Packers: Top 5 lessons learned in Week 4 win over Bears

GREEN BAY, WI - SEPTEMBER 28: Aaron Jones /
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GREEN BAY, WI – SEPTEMBER 28: Kendall Wright
GREEN BAY, WI – SEPTEMBER 28: Kendall Wright /

3. Damarious Randall may have one foot out the door

The saga continues with the first-round bust, who gave up one of the few big plays the Bears made in the passing game by allowing Kendall Wright to smoke him on a corner route and score in the second quarter.

The young corner was seen waving his hands around immediately following the touchdown catch as if he was he was trying to absolve himself of any responsibility for the completion.

The scoring play which allowed Chicago to narrow the lead to 21-7 right before halftime prompted Mike McCarthy to bench Randall.

The third-year pro was later seen walking back to the locker room with the game still in progress in a fit of frustration.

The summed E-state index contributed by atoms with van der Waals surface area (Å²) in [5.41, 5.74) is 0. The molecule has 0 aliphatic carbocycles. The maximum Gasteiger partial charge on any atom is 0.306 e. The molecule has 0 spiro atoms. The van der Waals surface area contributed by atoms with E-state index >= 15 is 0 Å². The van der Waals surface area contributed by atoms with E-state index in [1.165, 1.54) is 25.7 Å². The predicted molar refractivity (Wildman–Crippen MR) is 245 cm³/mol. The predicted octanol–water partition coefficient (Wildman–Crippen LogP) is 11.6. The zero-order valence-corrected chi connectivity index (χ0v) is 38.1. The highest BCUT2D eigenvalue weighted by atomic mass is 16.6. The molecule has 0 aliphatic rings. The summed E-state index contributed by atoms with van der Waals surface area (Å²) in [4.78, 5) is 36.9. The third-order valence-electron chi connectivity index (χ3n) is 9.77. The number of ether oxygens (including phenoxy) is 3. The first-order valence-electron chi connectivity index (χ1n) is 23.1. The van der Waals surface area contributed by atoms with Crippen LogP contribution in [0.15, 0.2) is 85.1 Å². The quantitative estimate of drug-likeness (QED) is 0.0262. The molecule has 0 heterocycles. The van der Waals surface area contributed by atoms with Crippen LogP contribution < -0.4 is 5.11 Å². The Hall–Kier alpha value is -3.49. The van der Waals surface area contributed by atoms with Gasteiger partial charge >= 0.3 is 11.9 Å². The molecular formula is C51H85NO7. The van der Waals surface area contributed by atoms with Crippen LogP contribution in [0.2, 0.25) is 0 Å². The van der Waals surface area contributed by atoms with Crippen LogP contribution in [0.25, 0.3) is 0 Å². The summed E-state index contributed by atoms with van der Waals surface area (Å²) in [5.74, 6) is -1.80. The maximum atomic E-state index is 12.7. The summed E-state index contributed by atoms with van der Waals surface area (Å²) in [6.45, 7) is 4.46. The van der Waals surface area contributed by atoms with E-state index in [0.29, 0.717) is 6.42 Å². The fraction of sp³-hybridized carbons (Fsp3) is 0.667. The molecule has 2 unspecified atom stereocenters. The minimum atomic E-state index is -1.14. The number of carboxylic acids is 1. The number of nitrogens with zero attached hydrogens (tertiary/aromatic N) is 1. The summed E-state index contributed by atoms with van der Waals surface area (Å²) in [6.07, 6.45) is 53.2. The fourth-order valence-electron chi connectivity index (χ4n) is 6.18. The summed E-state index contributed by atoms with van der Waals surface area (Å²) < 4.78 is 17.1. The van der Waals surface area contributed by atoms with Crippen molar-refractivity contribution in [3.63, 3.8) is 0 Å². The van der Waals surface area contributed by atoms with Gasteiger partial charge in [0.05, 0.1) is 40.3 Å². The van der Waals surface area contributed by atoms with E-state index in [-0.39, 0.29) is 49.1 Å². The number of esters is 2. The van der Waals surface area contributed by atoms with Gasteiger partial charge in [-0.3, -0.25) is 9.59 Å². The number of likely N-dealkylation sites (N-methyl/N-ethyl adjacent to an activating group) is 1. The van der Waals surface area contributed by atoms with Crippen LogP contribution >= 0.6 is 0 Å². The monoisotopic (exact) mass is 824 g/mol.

Poor play and a lack of accountability are a toxic mix that can be infectious unless Randall can somehow turn things around.

At this point, the coaching staff has likely seen enough from the underachiever and it’s at best doubtful that he’ll ever blossom into a consistently effective performer.

The front office needs to do what’s best for the organization and cut its losses.

Every team strikes out on a first round pick at least once every few years. GM Ted Thompson needs to be honest with himself by not letting his pride stand in the way of finding ways to improve the secondary.

Randall’s replacement, Josh Hawkins, appears to possess better technical skills and should remain in the starting lineup.

In the meantime, all efforts should be exhausted to get something (anything!) in return for Randall in a trade.

Why would any team part with anything remotely valuable to secure the Pac-12 product?

Because he was once a first round selection and there will undoubtedly be coaches out there that think they can get the best out of Randall, who does possess impressive physical tools.

If No. 23 had been selected a round or two later, he would have likely been long gone. But the typical NFL general manager seldom parts ways with a first round pick that easily and risk tarnishing his legacy.